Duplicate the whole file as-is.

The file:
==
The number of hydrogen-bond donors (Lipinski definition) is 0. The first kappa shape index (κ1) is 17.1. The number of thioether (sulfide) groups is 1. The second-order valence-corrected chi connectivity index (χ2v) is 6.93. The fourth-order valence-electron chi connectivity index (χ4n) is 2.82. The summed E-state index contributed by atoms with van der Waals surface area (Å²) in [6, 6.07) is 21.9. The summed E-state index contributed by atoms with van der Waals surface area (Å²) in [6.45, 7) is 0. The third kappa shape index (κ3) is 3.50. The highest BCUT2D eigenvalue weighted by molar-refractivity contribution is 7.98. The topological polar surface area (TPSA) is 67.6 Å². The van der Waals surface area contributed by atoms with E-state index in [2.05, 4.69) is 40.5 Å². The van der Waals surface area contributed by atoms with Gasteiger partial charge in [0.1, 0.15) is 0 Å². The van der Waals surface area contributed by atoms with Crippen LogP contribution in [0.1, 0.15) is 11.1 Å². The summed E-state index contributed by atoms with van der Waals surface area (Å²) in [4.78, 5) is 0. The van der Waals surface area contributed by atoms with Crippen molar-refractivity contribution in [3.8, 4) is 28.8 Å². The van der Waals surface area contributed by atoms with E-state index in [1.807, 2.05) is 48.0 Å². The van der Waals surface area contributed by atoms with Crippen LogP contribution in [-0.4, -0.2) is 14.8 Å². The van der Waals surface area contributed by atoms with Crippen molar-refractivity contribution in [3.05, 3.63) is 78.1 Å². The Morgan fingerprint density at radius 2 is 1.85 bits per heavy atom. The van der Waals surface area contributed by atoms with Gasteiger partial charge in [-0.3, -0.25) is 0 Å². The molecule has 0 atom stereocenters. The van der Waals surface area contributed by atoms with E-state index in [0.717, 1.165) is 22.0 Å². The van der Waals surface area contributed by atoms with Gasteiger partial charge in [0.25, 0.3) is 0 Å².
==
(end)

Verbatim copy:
The number of hydrogen-bond donors (Lipinski definition) is 0. The first kappa shape index (κ1) is 17.1. The number of thioether (sulfide) groups is 1. The second-order valence-corrected chi connectivity index (χ2v) is 6.93. The fourth-order valence-electron chi connectivity index (χ4n) is 2.82. The summed E-state index contributed by atoms with van der Waals surface area (Å²) in [6, 6.07) is 21.9. The summed E-state index contributed by atoms with van der Waals surface area (Å²) in [6.45, 7) is 0. The third kappa shape index (κ3) is 3.50. The highest BCUT2D eigenvalue weighted by molar-refractivity contribution is 7.98. The topological polar surface area (TPSA) is 67.6 Å². The van der Waals surface area contributed by atoms with E-state index in [2.05, 4.69) is 40.5 Å². The van der Waals surface area contributed by atoms with Gasteiger partial charge in [0.1, 0.15) is 0 Å². The van der Waals surface area contributed by atoms with Crippen LogP contribution in [0.1, 0.15) is 11.1 Å². The summed E-state index contributed by atoms with van der Waals surface area (Å²) in [4.78, 5) is 0. The van der Waals surface area contributed by atoms with Crippen molar-refractivity contribution in [3.8, 4) is 28.8 Å². The van der Waals surface area contributed by atoms with E-state index in [1.807, 2.05) is 48.0 Å². The van der Waals surface area contributed by atoms with Crippen LogP contribution in [-0.4, -0.2) is 14.8 Å². The van der Waals surface area contributed by atoms with Crippen molar-refractivity contribution in [3.05, 3.63) is 78.1 Å². The Morgan fingerprint density at radius 2 is 1.85 bits per heavy atom. The van der Waals surface area contributed by atoms with Gasteiger partial charge in [-0.3, -0.25) is 0 Å². The molecule has 0 atom stereocenters. The van der Waals surface area contributed by atoms with E-state index in [0.717, 1.165) is 22.0 Å². The van der Waals surface area contributed by atoms with Gasteiger partial charge in [0.25, 0.3) is 0 Å².